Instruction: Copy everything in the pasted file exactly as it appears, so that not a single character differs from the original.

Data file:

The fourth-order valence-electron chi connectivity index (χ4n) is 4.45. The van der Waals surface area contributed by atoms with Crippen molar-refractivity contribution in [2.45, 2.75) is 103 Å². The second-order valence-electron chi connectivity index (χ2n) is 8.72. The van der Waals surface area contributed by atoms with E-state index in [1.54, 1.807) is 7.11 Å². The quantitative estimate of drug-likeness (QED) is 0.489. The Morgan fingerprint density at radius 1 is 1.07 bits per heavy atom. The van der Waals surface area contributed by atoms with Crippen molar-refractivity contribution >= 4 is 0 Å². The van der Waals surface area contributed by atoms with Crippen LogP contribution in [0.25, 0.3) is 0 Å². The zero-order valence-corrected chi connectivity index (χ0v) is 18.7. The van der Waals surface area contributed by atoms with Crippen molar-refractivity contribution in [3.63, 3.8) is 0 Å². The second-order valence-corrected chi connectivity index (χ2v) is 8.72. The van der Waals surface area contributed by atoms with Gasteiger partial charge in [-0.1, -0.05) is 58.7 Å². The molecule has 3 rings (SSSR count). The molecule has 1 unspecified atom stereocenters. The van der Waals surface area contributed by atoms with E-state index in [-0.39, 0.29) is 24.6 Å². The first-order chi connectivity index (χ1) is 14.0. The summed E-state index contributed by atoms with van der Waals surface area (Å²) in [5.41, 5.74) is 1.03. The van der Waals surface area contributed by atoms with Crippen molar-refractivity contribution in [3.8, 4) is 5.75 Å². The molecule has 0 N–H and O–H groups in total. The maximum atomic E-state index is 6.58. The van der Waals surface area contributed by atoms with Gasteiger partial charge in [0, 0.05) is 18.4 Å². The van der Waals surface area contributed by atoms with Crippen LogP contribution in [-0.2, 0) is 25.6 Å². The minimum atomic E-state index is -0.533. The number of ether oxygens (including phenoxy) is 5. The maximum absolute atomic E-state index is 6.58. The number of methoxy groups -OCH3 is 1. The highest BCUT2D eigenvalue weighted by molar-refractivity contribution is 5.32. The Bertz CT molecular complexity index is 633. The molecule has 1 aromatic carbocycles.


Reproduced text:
The fourth-order valence-electron chi connectivity index (χ4n) is 4.45. The van der Waals surface area contributed by atoms with Crippen molar-refractivity contribution in [2.45, 2.75) is 103 Å². The second-order valence-electron chi connectivity index (χ2n) is 8.72. The van der Waals surface area contributed by atoms with E-state index in [1.54, 1.807) is 7.11 Å². The quantitative estimate of drug-likeness (QED) is 0.489. The Morgan fingerprint density at radius 1 is 1.07 bits per heavy atom. The van der Waals surface area contributed by atoms with Crippen molar-refractivity contribution >= 4 is 0 Å². The van der Waals surface area contributed by atoms with Crippen LogP contribution in [0.25, 0.3) is 0 Å². The zero-order valence-corrected chi connectivity index (χ0v) is 18.7. The van der Waals surface area contributed by atoms with Crippen molar-refractivity contribution in [3.63, 3.8) is 0 Å². The second-order valence-corrected chi connectivity index (χ2v) is 8.72. The van der Waals surface area contributed by atoms with Gasteiger partial charge in [-0.1, -0.05) is 58.7 Å². The molecule has 3 rings (SSSR count). The molecule has 1 unspecified atom stereocenters. The van der Waals surface area contributed by atoms with E-state index in [-0.39, 0.29) is 24.6 Å². The first-order chi connectivity index (χ1) is 14.0. The summed E-state index contributed by atoms with van der Waals surface area (Å²) in [5.41, 5.74) is 1.03. The van der Waals surface area contributed by atoms with Crippen molar-refractivity contribution in [3.8, 4) is 5.75 Å². The molecule has 0 N–H and O–H groups in total. The maximum atomic E-state index is 6.58. The van der Waals surface area contributed by atoms with Gasteiger partial charge in [0, 0.05) is 18.4 Å². The van der Waals surface area contributed by atoms with Crippen LogP contribution in [-0.2, 0) is 25.6 Å². The minimum atomic E-state index is -0.533. The number of ether oxygens (including phenoxy) is 5. The maximum absolute atomic E-state index is 6.58. The number of methoxy groups -OCH3 is 1. The highest BCUT2D eigenvalue weighted by molar-refractivity contribution is 5.32. The Bertz CT molecular complexity index is 633. The molecule has 1 aromatic carbocycles.